Economic analysts blamed the pressures of the government’s many political promises for the country’s economic troubles and Fitch’s recent ratings downgrade.
According to them, continuous borrowing to meet costly social and infrastructural development needs has led the country to a severe level of indebtedness that it continues to struggle to repay these debts.
Speaking on Citi TV’s Point of View, economic analyst, Toma Imihere, suggested government policy promises and pressure to deliver on them in the face of criticism from opposition parties have pushed the government to borrow at levels unsustainable.
“A government comes to power and has made so many promises on social interventions and infrastructure and because of the indebtedness a lot of its revenue is already allocated to debt service, so it goes to the market for Eurobonds to borrow money to deliver on those promises. When the government borrows that money, it knows it’s putting itself in an even more embarrassing situation, but if it doesn’t, the opposition will say that failed. This is the situation in Ghana.
He pointed out that successive governments have borrowed on terms that place the burden of repayment on their successors.
Dalex Finance chief operating officer Joe Jackson said the borrowing will cost the government dearly and the country’s economy will face a turbulent period that will require urgent action.
“We have borrowed and our debt sustainability is becoming precarious…Things are difficult. Even though the politicians won’t admit it, see it yourself and be prepared because it’s not going to be easy. The more you insist on the demands, the more difficult things become for all of us.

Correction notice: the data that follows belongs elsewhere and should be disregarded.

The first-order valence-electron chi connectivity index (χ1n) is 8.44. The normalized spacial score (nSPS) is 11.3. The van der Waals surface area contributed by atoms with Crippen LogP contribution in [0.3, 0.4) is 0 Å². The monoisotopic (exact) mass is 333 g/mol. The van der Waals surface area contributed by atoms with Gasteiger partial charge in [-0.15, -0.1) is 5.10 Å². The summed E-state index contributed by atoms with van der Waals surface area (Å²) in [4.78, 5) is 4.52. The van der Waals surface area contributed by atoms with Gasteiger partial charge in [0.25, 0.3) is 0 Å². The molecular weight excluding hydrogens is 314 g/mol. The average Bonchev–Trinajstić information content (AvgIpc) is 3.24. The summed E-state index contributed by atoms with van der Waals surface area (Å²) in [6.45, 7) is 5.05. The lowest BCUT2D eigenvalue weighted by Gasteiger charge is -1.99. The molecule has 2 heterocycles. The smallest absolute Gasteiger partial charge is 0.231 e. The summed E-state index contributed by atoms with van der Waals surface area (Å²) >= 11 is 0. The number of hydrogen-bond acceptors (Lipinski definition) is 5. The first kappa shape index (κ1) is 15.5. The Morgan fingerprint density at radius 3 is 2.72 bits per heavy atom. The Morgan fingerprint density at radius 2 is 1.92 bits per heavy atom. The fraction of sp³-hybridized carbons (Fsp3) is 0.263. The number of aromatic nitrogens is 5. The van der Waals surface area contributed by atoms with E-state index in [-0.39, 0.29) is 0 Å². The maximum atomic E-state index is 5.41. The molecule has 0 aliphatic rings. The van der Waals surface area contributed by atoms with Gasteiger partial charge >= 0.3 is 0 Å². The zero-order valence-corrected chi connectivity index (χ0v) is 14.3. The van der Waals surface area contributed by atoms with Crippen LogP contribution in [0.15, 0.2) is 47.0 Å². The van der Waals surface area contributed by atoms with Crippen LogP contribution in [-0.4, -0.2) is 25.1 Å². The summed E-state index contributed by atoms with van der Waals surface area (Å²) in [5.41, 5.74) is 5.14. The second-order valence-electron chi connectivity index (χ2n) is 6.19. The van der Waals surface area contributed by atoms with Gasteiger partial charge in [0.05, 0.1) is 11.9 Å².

International ratings agency Fitch last week downgraded Ghana’s long-term foreign currency issuer (IDR) default rating from B to “B-” with a negative outlook.
The downgrade, he said, reflects the sovereign’s loss of access to international capital markets in the second half of 2021, following a pandemic-related crisis. [COVID-19] soaring public debt.
In the report, Fitch noted that “this comes against a backdrop of uncertainty about the government’s ability to stabilize debt and against a backdrop of tightening global financing conditions. In our view, Ghana’s ability to achieve planned fiscal consolidation efforts could be hampered by increased reliance on domestic debt issuance with higher interest costs, in the context of an expenditure ratio of already exceptionally high interest/revenue.
Many analysts said the recent rating was not surprising given the country’s macroeconomic situation.
Bright Simons, Honorary Vice President of IMANI Africa, suggested the B- rating was much more lenient, but puts Ghana at risk of possibly falling to a level that could seriously prolong the country’s exclusion from markets. international private capital.
The Dean of the University of Cape Coast’s Business School, Professor John Gatsi, also said the country’s rising debt profile made downgrades imminent.